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oh my GOD so i was talking to a buddy in psychology and then this kid came in who looked exactly like him and gave him a book he’d forgotten at home

and i went “holy shit you have a twin?!?” and he was like “yeah! his name is jason!” and i was like “????? i thought YOUR name was jason”

long story short i have one of them in my math class and another in my psychology class and i’ve developed a friendship with both of them but i thought they were the same person this entire time

remember this post? not-jason is refusing to tell me his name and everyone’s keeping it from me so i’m just calling him not-jason

(Source: coolmomsvevo)



From Shit People Say to People with Disabilities

I’ve noticed that ableism tends to be one of the lesser discussed isms on Tumblr, particularly in regard to physical/visible disabilities. While we usually associate the isms with hate and discrimination, ableism can be much harder to pinpoint because a lot of it is seen as attempts to help or empathize with disabled people.

A few tips:

  • Noticing that someone is disabled or thinking that they might have a disability is not an open invitation to interrogate them.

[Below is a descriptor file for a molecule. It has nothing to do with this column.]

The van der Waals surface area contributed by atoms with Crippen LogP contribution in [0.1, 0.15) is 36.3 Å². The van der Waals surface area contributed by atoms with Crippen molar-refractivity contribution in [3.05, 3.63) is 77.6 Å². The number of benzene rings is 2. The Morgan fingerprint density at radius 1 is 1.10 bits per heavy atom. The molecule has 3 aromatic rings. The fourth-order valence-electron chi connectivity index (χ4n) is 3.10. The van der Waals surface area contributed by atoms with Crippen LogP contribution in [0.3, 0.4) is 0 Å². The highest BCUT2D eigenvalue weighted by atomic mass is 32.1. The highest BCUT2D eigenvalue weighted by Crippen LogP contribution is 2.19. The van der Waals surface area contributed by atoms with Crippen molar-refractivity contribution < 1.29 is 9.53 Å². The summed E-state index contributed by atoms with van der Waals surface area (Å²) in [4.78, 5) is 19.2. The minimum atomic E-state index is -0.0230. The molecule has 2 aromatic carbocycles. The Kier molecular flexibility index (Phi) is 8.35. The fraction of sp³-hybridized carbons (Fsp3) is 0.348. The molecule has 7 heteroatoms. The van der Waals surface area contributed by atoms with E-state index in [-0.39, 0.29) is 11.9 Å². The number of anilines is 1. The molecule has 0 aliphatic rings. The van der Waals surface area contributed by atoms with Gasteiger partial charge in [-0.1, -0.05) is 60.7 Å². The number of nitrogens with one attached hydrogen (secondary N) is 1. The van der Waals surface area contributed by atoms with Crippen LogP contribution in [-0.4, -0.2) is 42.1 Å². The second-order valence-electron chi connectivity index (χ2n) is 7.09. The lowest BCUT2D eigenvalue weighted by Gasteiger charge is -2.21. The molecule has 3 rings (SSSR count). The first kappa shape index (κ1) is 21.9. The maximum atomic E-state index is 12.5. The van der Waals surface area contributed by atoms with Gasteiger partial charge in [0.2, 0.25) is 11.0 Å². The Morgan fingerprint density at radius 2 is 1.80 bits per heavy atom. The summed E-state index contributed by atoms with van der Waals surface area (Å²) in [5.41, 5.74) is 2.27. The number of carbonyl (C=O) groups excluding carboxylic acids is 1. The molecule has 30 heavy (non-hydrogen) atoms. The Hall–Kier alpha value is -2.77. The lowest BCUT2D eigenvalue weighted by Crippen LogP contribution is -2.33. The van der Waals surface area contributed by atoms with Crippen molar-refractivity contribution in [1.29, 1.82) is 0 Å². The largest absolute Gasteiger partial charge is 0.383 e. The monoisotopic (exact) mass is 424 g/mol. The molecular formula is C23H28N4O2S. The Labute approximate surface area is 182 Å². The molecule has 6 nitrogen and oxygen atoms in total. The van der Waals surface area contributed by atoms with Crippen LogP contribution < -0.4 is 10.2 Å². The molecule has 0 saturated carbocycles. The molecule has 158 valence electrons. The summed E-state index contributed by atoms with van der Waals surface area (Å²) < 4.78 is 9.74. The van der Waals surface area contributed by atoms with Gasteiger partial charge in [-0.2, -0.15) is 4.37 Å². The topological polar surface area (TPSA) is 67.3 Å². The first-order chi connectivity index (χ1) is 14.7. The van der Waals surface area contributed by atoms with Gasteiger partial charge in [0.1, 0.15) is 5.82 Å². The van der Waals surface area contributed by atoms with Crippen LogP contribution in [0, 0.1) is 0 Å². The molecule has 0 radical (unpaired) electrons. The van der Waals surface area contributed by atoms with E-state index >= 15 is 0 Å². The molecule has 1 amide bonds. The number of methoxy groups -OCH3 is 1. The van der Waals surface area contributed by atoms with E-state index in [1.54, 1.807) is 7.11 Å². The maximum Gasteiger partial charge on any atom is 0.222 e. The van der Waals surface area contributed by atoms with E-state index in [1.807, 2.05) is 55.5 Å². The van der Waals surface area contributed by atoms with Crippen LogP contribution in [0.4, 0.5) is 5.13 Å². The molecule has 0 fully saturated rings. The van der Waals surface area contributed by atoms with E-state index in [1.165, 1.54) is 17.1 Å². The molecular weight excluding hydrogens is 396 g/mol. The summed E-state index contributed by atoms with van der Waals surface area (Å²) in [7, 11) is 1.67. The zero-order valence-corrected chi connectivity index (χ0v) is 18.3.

• Similarly, it’s not okay to allow your children to endlessly ask us questions. We are not a convenient way to “teach them diversity” on the fly. We are not obligated to educate anyone. I don’t care if you think it’s cute or precocious, it’s rude and very awkward.
  • Please avoid making any connection between disability and religion. It’s almost always offensive, no matter what your faith. Telling me that I can be healed through prayer also automatically assumes that I want or need my life to be changed.
  • Do not appropriate someone else’s experiences as a way of showing solidarity with their community. Being injured for a few weeks is not the same as being disabled. If you really wanted to be my ally, you wouldn’t need to find a way to shoehorn yourself into my perspective to get yourself to care.
  • I don’t really want to be your inspiration if your definition of inspiration is “thanks for making me feel better about my life because I think your life looks incredibly shitty by comparison.” 
  • On that note, don’t make presumptions about our quality of life. When people say things like “I couldn’t live like that,” you’re basically implying that you would rather be dead than disabled. That doesn’t feel very good.
  • Physical disability does not always indicate cognitive delays. Even if the individual in question does happen to have cognitive disabilities, what gives you the authority to determine how much they’re able to process and understand? Talk to a disabled person the same way you would talk to any other person.
  • If you’re that fascinated with how and whether or not we can have sex, why don’t you find out for yourself? (With consent, of course) ;)

All of this! I’ve experienced all of this *sigh*

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